Congo’s Quest for Liberation Continues

Foreign Policy in Focus
By Bahati Ntama Jacques and Beth Tuckey
Congo has long been the focus of resource exploitation. The first era of colonization in Africa, beginning in the mid-1880s, was most pronounced in this central African country. Belgium’s King Leopold brutalized the population in his quest for rubber and riches, leaving a legacy of natural resource exploitation by white Europeans in the heart of Africa. Continue reading Congo’s Quest for Liberation Continues

Remarks at the Floribert Chebeya Bahzire Memorial Service

Michael H. Posner
Assistant Secretary, – Bureau of Democracy, Human Rights, and Labor
Washington, DC
June 23, 2010
I first met Floribert Chebeya in 1992 when he received the Reebok Human Rights Award. Initiated in 1988, the Reebok awards were given to young human rights activists. For the 20 years that these awards were presented, I was privileged to serve, from my perch with Human Rights First, as one of about a dozen advisors who chose each year’s recipients. Each year we recognized a group of three or four courageous, talented human rights advocates, all 30 years old or younger. The class of 1992 was especially impressive. In addition to Floribert we selected a dynamic human rights advocate from Northern Ireland named Martin O’Brien, an embattled activist from East Timor named Fernando de Araujo, and a passionate women rights advocate from the U.S. named Stacy Kabat. I remember the energy and passion surrounding the ceremony in Boston the year they won the award. The four recipients, each in their own way, embodied personal courage and commitment, and each was already making a profound difference in their own societies. Continue reading Remarks at the Floribert Chebeya Bahzire Memorial Service

US Supreme Court rejects Pfizer Nigeria lawsuit appeal


Pfizer has paid $75m to the Nigerian authorities to settle related claims

The US Supreme Court has given Nigerian families the green light to sue the drug company Pfizer over the use of a new antibiotic on their children.

It rejected the firm’s appeal against a ruling allowing lawsuits to proceed.

The families say Pfizer did not get their proper consent to test the antibiotic Trovan on 200 sick children during a meningitis outbreak in 1996. Continue reading US Supreme Court rejects Pfizer Nigeria lawsuit appeal

UN Calls for Climate Friendly Diet

YES Magazine

Photo by Kaitlin Bailey.

Frances Moore Lappé welcomes the recent report, and reminds us that global food problems are about justice, not scarcity. We also need to rescue our food system from corporate control.
by Frances Moore Lappé
In 1969, as I tried to grasp the root causes of hunger, I struggled to absorb the shocking picture my simple research was uncovering: While world food experts cried “scarcity,” in truth we bright humans were—and still are—creating hunger out of plenty. We’d turned our food system into a scarcity-creating machine, and were undermining the Earth’s food-producing potential, too. Continue reading UN Calls for Climate Friendly Diet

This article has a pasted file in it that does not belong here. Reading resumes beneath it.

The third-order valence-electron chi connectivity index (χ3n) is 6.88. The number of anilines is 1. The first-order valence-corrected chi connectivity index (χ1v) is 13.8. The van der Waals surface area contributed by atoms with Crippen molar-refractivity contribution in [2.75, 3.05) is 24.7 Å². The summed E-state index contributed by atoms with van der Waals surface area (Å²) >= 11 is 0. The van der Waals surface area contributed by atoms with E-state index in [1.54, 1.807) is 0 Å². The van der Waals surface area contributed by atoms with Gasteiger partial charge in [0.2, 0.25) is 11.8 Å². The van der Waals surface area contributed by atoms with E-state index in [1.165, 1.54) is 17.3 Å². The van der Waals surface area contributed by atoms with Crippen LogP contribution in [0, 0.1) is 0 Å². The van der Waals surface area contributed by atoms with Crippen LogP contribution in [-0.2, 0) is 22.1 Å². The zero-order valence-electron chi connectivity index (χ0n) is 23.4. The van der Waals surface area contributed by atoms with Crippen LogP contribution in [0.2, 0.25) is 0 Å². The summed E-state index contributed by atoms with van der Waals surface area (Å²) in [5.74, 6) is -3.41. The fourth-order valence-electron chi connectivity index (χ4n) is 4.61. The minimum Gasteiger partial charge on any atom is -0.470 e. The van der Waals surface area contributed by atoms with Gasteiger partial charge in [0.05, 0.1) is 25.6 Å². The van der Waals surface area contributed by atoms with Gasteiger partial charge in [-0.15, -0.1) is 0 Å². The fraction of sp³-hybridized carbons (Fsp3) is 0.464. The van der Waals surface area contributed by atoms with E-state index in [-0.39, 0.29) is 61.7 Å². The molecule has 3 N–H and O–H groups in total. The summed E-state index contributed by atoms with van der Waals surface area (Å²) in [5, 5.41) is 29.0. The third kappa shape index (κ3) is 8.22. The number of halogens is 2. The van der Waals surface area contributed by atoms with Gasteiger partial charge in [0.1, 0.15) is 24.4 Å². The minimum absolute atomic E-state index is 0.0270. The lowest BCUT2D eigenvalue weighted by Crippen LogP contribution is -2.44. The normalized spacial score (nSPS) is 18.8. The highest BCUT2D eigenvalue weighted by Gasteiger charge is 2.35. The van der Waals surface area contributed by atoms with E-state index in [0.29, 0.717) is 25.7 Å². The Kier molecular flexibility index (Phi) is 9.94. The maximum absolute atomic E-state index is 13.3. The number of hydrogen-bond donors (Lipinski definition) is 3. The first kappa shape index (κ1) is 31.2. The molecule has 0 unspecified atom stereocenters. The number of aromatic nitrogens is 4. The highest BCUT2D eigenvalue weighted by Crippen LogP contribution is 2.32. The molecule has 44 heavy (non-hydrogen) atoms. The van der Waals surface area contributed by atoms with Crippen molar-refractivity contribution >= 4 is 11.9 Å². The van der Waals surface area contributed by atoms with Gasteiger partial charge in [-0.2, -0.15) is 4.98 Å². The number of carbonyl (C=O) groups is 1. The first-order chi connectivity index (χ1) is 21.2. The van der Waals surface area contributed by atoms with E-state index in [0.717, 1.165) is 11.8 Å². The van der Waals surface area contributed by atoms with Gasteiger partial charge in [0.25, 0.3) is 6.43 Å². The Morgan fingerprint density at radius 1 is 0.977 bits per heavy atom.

Pentagon hunts WikiLeaks founder Julian Assange in bid to gag website

The Guardian

Soldier Bradley Manning said to have leaked diplomatic cables to whistleblower, plus video of US troops killing Iraqis

The Wikileaks footage of an Apache helicopter attack that killed civilians in Iraq

American officials are searching for Julian Assange, the founder of WikiLeaks in an attempt to pressure him not to publish thousands of confidential and potentially hugely embarrassing diplomatic cables that offer unfiltered assessments of Middle East governments and leaders.

The Daily Beast, a US news reporting and opinion website, reported that Pentagon investigators are trying to track down Julian Assange – an Australian citizen who moves frequently between countries – after the arrest of a US soldier last week who is alleged to have given the whistleblower website a classified video of American troops killing civilians in Baghdad. Continue reading Pentagon hunts WikiLeaks founder Julian Assange in bid to gag website

Thousands protest against World Cup spending

Mail and Guardian


Security guards leave Soccer City in Johannesburg on Tuesday. Stadium stewards went on strike for better wages. The strikes were part of a wider dispute between security staff at the World Cup stadiums and a private contractor. (Guillermo Arias, AP)

Thousands of South Africans staged a march on Wednesday to protest against lavish spending on the tournament and the sacking of security staff, inflicting a new embarrassment on organisers.

As the country marked the 34th anniversary of the Soweto uprising against apartheid rule, about 3 000 people marched in Durban to denounce Fifa and the government for their spending priorities when millions live in poverty.

“Get out Fifa mafia!” chanted the crowds in a Durban park, their ranks swelled by stewards who were involved in clashes with riot police on Monday after protests over their wages.

Monday’s protests triggered walkouts by other stewards, which have led South Africa’s police to take control at the World Cup stadiums in Cape Town, Port Elizabeth, Johannesburg and Durban. Continue reading Thousands protest against World Cup spending

South Africa: Film – Have you heard from Johannesburg?

Africa Files

African Charter Article# 17: Every individual shall have the right to education, cultural life, and the promotion and protection of values.

Summary & Comment: The fourth part of the eight and a half hour historical documentary, Have you heard from Johannesburg?, is entitled Fair Play. It shows how sports boycotts around the world contributed to the collapse of apartheid. It is a powerful account of racism in athletics over the past four decades. Continue reading South Africa: Film – Have you heard from Johannesburg?